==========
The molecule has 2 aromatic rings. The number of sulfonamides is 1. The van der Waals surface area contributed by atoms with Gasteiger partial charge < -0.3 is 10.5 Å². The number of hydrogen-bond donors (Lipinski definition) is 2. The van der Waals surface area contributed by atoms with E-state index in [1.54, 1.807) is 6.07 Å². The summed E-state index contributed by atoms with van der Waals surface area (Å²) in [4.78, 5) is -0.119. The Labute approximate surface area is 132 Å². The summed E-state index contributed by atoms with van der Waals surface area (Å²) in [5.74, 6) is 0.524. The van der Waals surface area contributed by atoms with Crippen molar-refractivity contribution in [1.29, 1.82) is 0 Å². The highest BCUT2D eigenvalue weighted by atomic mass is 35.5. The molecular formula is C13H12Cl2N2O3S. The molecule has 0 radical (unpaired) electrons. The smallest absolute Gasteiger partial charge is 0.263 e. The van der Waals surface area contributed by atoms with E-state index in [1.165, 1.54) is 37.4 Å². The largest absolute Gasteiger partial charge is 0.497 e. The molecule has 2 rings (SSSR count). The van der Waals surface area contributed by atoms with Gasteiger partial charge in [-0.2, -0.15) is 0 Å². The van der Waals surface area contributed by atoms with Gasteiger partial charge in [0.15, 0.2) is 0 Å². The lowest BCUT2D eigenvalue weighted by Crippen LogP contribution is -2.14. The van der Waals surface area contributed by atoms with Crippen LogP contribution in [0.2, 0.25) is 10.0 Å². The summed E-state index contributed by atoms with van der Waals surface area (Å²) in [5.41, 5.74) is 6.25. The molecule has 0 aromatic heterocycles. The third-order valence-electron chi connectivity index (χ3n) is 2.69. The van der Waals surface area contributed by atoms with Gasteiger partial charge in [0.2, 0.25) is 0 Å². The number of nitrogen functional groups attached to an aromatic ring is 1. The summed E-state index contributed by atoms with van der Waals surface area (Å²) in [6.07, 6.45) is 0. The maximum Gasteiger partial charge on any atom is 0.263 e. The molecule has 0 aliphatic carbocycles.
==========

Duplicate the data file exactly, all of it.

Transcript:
The molecule has 2 aromatic rings. The number of sulfonamides is 1. The van der Waals surface area contributed by atoms with Gasteiger partial charge < -0.3 is 10.5 Å². The number of hydrogen-bond donors (Lipinski definition) is 2. The van der Waals surface area contributed by atoms with E-state index in [1.54, 1.807) is 6.07 Å². The summed E-state index contributed by atoms with van der Waals surface area (Å²) in [4.78, 5) is -0.119. The Labute approximate surface area is 132 Å². The summed E-state index contributed by atoms with van der Waals surface area (Å²) in [5.74, 6) is 0.524. The van der Waals surface area contributed by atoms with Crippen molar-refractivity contribution in [1.29, 1.82) is 0 Å². The highest BCUT2D eigenvalue weighted by atomic mass is 35.5. The molecular formula is C13H12Cl2N2O3S. The molecule has 0 radical (unpaired) electrons. The smallest absolute Gasteiger partial charge is 0.263 e. The van der Waals surface area contributed by atoms with E-state index in [1.165, 1.54) is 37.4 Å². The largest absolute Gasteiger partial charge is 0.497 e. The molecule has 2 rings (SSSR count). The van der Waals surface area contributed by atoms with Gasteiger partial charge in [-0.2, -0.15) is 0 Å². The van der Waals surface area contributed by atoms with Gasteiger partial charge in [0.15, 0.2) is 0 Å². The lowest BCUT2D eigenvalue weighted by Crippen LogP contribution is -2.14. The van der Waals surface area contributed by atoms with Crippen LogP contribution in [0.2, 0.25) is 10.0 Å². The summed E-state index contributed by atoms with van der Waals surface area (Å²) in [5.41, 5.74) is 6.25. The molecule has 0 aromatic heterocycles. The third-order valence-electron chi connectivity index (χ3n) is 2.69. The van der Waals surface area contributed by atoms with Gasteiger partial charge in [0.2, 0.25) is 0 Å². The number of nitrogen functional groups attached to an aromatic ring is 1. The summed E-state index contributed by atoms with van der Waals surface area (Å²) in [6.07, 6.45) is 0. The maximum Gasteiger partial charge on any atom is 0.263 e. The molecule has 0 aliphatic carbocycles.